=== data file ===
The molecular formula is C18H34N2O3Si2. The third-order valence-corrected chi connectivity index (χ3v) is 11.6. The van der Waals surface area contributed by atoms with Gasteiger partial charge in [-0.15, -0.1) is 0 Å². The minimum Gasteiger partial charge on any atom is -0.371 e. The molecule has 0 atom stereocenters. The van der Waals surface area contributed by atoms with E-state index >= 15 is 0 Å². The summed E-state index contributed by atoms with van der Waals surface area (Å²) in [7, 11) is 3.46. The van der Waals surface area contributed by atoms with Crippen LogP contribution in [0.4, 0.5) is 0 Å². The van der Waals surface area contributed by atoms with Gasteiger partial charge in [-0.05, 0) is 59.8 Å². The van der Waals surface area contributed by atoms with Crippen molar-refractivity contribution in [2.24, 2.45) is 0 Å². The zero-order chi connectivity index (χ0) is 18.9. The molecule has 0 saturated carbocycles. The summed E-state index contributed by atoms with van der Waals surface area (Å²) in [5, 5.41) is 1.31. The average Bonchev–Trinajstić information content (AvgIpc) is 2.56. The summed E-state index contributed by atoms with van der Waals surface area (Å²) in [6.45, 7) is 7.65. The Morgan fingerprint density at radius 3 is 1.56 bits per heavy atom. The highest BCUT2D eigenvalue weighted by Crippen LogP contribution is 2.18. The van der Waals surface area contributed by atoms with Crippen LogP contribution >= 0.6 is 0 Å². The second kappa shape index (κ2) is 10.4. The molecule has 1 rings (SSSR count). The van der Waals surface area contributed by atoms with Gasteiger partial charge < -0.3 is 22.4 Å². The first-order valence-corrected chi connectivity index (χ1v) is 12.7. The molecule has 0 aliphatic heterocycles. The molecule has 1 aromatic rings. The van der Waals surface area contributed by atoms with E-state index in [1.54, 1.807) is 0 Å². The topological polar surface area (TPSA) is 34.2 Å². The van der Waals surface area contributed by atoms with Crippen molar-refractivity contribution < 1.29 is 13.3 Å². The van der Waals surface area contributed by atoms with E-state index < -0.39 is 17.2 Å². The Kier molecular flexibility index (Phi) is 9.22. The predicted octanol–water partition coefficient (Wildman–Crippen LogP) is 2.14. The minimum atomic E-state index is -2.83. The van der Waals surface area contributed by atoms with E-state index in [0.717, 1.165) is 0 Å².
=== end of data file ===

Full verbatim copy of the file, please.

The molecular formula is C18H34N2O3Si2. The third-order valence-corrected chi connectivity index (χ3v) is 11.6. The van der Waals surface area contributed by atoms with Gasteiger partial charge in [-0.15, -0.1) is 0 Å². The minimum Gasteiger partial charge on any atom is -0.371 e. The molecule has 0 atom stereocenters. The van der Waals surface area contributed by atoms with E-state index >= 15 is 0 Å². The summed E-state index contributed by atoms with van der Waals surface area (Å²) in [7, 11) is 3.46. The van der Waals surface area contributed by atoms with Crippen LogP contribution in [0.4, 0.5) is 0 Å². The van der Waals surface area contributed by atoms with Gasteiger partial charge in [-0.05, 0) is 59.8 Å². The van der Waals surface area contributed by atoms with Crippen molar-refractivity contribution in [2.24, 2.45) is 0 Å². The zero-order chi connectivity index (χ0) is 18.9. The molecule has 0 saturated carbocycles. The summed E-state index contributed by atoms with van der Waals surface area (Å²) in [5, 5.41) is 1.31. The average Bonchev–Trinajstić information content (AvgIpc) is 2.56. The summed E-state index contributed by atoms with van der Waals surface area (Å²) in [6.45, 7) is 7.65. The Morgan fingerprint density at radius 3 is 1.56 bits per heavy atom. The highest BCUT2D eigenvalue weighted by Crippen LogP contribution is 2.18. The van der Waals surface area contributed by atoms with Crippen LogP contribution >= 0.6 is 0 Å². The second kappa shape index (κ2) is 10.4. The molecule has 1 rings (SSSR count). The van der Waals surface area contributed by atoms with Gasteiger partial charge < -0.3 is 22.4 Å². The first-order valence-corrected chi connectivity index (χ1v) is 12.7. The molecule has 0 aliphatic heterocycles. The molecule has 1 aromatic rings. The van der Waals surface area contributed by atoms with E-state index in [1.54, 1.807) is 0 Å². The topological polar surface area (TPSA) is 34.2 Å². The van der Waals surface area contributed by atoms with Crippen molar-refractivity contribution < 1.29 is 13.3 Å². The van der Waals surface area contributed by atoms with E-state index < -0.39 is 17.2 Å². The Kier molecular flexibility index (Phi) is 9.22. The predicted octanol–water partition coefficient (Wildman–Crippen LogP) is 2.14. The minimum atomic E-state index is -2.83. The van der Waals surface area contributed by atoms with E-state index in [0.717, 1.165) is 0 Å².